One popular type of play that traders often look for is stocks that have unusually high short positions (example) ahead of an upcoming catalyst for the possibility of a short squeeze. The most commonly used method to measure the size and theoretical strength of a possible short squeeze is measured by a short interest ratio, which is the short interest divided by the daily average volume. The theory goes that the higher the number the more illiquid the stock is relative to the buying (covering) interest that would follow. This lack of supply versus long demand can cause a short squeeze with shorts aggressively buying shares to cover their positions. Sometimes even they are forced to cover due to margin calls, causing forced buy-in and unusually high buy volume and upwards movement. Generally a short ratio over 3 be would considered to be high, as it represents a full 3 days of volume for shorts to cover their positions.
A huge short ratio though can be a double-edge sword. Sometimes the reason for the unusually high short interest is simply due to a traders being aware of an upcoming event such as a bad earnings report versus analyst expectations. As an example, investors in Skullcandy (SKUL) learned this the hard way. SKUL had a short ratio over 10 despite analyst estimates for a cheap-looking forward PE of under 10 and a history of sales and EPS that consistently was beating analysts handily. But when the earnings came out, SKUL slashed guidance and the stock got crushed on competition fears. The lesson learned with SKUL is although many times betting on a large short ratio can lead to a short squeeze, it's far from a sure thing. But there's plenty of short squeeze opportunities with earnings reports that often fair better.
On December 5, there happens to be 4 companies reporting that have excessively large short ratios. Earnings can often be the right catalyst to cause a short squeeze though of course the risk is higher as seen with SKUL. Despite the results of SKUL, often times large short positions ahead of a catalyst like an earnings report = potential opportunity. See the table below for a list of 4 stocks in order from smallest to largest short ratio (all data taken from shortsqueeze.com):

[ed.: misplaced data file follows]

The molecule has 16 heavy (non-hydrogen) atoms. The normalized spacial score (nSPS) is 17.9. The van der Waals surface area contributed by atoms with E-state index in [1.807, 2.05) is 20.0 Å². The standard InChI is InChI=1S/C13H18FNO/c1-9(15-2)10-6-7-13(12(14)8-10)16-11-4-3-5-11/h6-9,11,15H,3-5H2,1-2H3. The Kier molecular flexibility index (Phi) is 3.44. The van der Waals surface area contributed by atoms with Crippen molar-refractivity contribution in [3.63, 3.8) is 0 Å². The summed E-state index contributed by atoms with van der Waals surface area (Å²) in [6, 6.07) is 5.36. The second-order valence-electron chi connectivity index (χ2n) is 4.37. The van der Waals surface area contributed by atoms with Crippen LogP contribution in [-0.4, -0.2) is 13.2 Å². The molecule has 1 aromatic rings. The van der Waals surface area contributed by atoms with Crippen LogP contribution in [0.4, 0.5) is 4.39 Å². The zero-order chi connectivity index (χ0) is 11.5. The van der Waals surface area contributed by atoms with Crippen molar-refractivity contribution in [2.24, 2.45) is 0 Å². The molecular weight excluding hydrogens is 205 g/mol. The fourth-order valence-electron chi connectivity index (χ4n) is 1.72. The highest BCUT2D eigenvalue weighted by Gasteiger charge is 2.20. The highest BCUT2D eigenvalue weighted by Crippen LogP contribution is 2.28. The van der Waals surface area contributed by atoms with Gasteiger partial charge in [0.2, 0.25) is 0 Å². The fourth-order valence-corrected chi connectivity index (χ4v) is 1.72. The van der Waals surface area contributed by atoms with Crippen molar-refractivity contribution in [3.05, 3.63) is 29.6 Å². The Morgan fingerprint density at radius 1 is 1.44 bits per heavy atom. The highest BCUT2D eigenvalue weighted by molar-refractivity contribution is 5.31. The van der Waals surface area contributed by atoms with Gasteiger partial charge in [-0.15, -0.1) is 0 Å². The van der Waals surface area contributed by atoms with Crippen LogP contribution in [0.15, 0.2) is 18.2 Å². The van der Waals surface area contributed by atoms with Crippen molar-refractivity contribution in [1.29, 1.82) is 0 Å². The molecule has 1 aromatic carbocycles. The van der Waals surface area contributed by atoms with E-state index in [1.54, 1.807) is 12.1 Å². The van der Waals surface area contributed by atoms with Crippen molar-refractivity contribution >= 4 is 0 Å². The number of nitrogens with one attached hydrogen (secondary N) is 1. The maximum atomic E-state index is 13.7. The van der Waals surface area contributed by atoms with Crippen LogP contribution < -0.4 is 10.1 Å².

|Symbol||Short Interest||Average Volume||Short Ratio|
(1) Ascena Retail Group (ASNA) - after hours
Ascena Retail Group, Inc., through its subsidiaries, operates as a specialty retailer of apparel for women and tween girls. Its principal retail brands comprise Justice, Lane Bryant, maurices, dressbarn, and Catherines brands. It has a tendency, though not always, to beat earnings estimates. With a PE of 10 vs. fiscal 2014 estimates, it looks cheap to me with any even small surprise beat. With a short ratio of near 4, a mini short squeeze could take place.
(2) Verint Systems (VRNT) - after hours
Verint Systems Inc. provides Actionable Intelligence solutions and value-added services worldwide. Its solutions are used to capture, distill, and analyze underused information sources, such as voice, video, and unstructured text. Nothing overly exciting, but they tend to beat estimates. I'm not thrilled with all the insider selling, but they are a solid earner expected to grow steadily going forward. I don't see much realistic downside risk with the report, but with a short ratio of over 7 the shorts disagree. This one should be a hard move in one direction or the other, depending on who's right.
(3) Francesca's Holdings Corporation (FRAN) - pre-market
Francesca's Holdings Corporation, through its subsidiary, Francesca's Collections, Inc., operates a chain of retail boutiques under the francesca's collections brand in the United States. Simple story: sales, earnings, and growth of both are all on fire. Some insider buying in September. Insider buying + a short ratio over 13 is usually a recipe for disaster for shorts. Rarely do shorts know better than insiders who are buying shares of their own company in the open market. I wouldn't want to still be short going into the report.
(4) Vera Bradley (VRA) - after hours
Vera Bradley, Inc., through its subsidiary, Vera Bradley Designs, Inc., engages in the design, production, marketing, and retail of stylish and functional accessories for women under the 'Vera Bradley' brand. Its products include a range of handbags, accessories, and travel and leisure items. VRA is expected by analysts to have a solid report and continue to grow both top and bottom line. There was a variety of officers buying in the open market earlier this year. With a strong holiday season, VRA could report a nice surprise and cause a short squeeze. Do the shorts know more than insiders? I highly doubt it. 29.5 short ratio is just out of control extremely high. This could turn into a textbook squeeze fast.